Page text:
Attempting to squeeze in enough saddle time during a busy week can be hard, so here are some simple tips to help you maximise your cycling

As much as you may love cycling, finding time to get out your bike in among a busy life full of work and other commitments can be harder than ascending Mont Ventoux on a unicycle. Backwards.

Where there’s a will, there’s a way, as they say, and here we present some tips to help you squeeze in a decent ride in among spreadsheets, travelling, taking the kids to school/clubs, fixing that leaky tap and all the million other things that fill up the average week.

We’re assuming here that you are not fortunate enough to be able to commute by bike into work each day – something which makes fitting in your cycling easy. If you could commute into work by bike and don’t, then that is the most obvious way to clock up some miles during the week as well as being a great way to start and end the working day.

>>> 15 top tips for commuting to work by bike

We’re also assuming that you want to go out for a real ride, and not sit on a turbo trainer in the garage for an hour every evening. Somehow, that just doesn’t cut it…

Two short rides during the week and a longer one at the weekend can soon see your cycling fitness and ability improve. With a bit of forward planning, this cycling schedule is surprisingly within the grasp of a lot of us.

1. Get out early

The obvious way to fit in a ride around a working day is before or after. This is easy in the summer months, with enough light and warmth to be an enticing prospect. In the winter, it’s harder to motivate yourself to get up an hour earlier than normal and get out in the gloom.

Riding

The key to time efficient riding is being prepared

Get yourself ready the night before (see 2. Be prepared), and it’s amazing how much of a ride you can get in before it’s time to head back home, grab some breakfast and get ready for work. As your colleagues dozily appear at work, you can have the bragging rights that you have already been out and got your daily exercise well before they brushed their teeth.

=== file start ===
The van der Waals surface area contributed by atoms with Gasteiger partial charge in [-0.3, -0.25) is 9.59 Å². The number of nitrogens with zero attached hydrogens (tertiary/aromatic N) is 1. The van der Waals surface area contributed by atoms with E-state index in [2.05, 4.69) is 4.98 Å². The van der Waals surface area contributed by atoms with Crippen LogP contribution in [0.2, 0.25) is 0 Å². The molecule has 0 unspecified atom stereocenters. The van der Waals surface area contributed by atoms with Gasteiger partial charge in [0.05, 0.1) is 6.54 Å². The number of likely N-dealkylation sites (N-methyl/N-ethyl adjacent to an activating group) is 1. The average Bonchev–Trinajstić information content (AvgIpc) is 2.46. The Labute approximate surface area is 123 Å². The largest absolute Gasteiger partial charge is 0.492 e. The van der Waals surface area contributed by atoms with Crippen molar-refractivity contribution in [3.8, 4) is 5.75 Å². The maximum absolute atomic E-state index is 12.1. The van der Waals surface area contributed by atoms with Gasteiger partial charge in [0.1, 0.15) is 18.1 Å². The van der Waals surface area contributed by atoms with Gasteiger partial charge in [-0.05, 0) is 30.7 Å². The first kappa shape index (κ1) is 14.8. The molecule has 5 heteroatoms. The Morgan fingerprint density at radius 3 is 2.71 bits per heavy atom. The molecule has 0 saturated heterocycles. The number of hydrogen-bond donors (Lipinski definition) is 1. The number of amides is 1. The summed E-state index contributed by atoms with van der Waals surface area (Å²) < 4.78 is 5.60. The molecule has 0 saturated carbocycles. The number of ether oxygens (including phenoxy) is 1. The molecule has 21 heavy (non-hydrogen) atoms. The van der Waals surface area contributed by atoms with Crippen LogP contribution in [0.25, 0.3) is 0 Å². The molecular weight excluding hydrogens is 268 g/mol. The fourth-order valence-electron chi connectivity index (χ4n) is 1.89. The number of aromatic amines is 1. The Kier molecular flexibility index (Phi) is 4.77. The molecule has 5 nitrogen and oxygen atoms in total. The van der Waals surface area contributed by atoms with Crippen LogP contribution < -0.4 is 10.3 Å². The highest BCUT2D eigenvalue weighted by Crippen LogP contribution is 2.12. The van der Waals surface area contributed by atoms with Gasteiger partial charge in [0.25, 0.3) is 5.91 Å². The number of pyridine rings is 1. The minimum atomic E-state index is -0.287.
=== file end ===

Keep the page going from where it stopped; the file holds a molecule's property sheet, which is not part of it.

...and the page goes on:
>>> Cycling training plans: get fitter, ride faster and go further

It’s easiest to use two or more shorter routes that are well known to you, alternating them from one ride to the next to stop it being repetitive. It all depends on your speed and terrain, but a ride of 10-20 miles twice a week during the week can reap benefits.

Early rides have other benefits too: you’ll be surprised at the wildlife that is already up and about and busy at work while the human population is only stirring.

2. Be prepared

Above all else, your biggest ally in managing to get out and ride is being prepared. One of the biggest put-offs in motivating yourself to actually don your cycling kit and get out of the front door is the amount of faffing around that can be done: checking the weather, finding the right clothing, attaching lights, pumping up tyres, retrieving the bike from the garage… only to find you’ve forgotten your waterbottle.

>>> Seven essentials you need to take on every ride

Get everything ready the night before you plan to ride. Put your kit in one place and check it is all there and that you have the appropriate clothing, helmet and shoes.

Suffolk Spinner preview ride

Don’t spend half an hour looking for a missing glove – get ready well in advance

Make sure your lights (if you need them) are charged and on the bike. Put out your waterbottle, and any food you may need. Pump your tyres up and oil your chain. Get your spares/tools ready.

When it’s time to ride, a quick change and a fill of your bottle is all you need and you can be ready to roll within 10 minutes.

3. After work

If getting up early and going out riding is simply not your thing, then the other obvious time to go out is after work.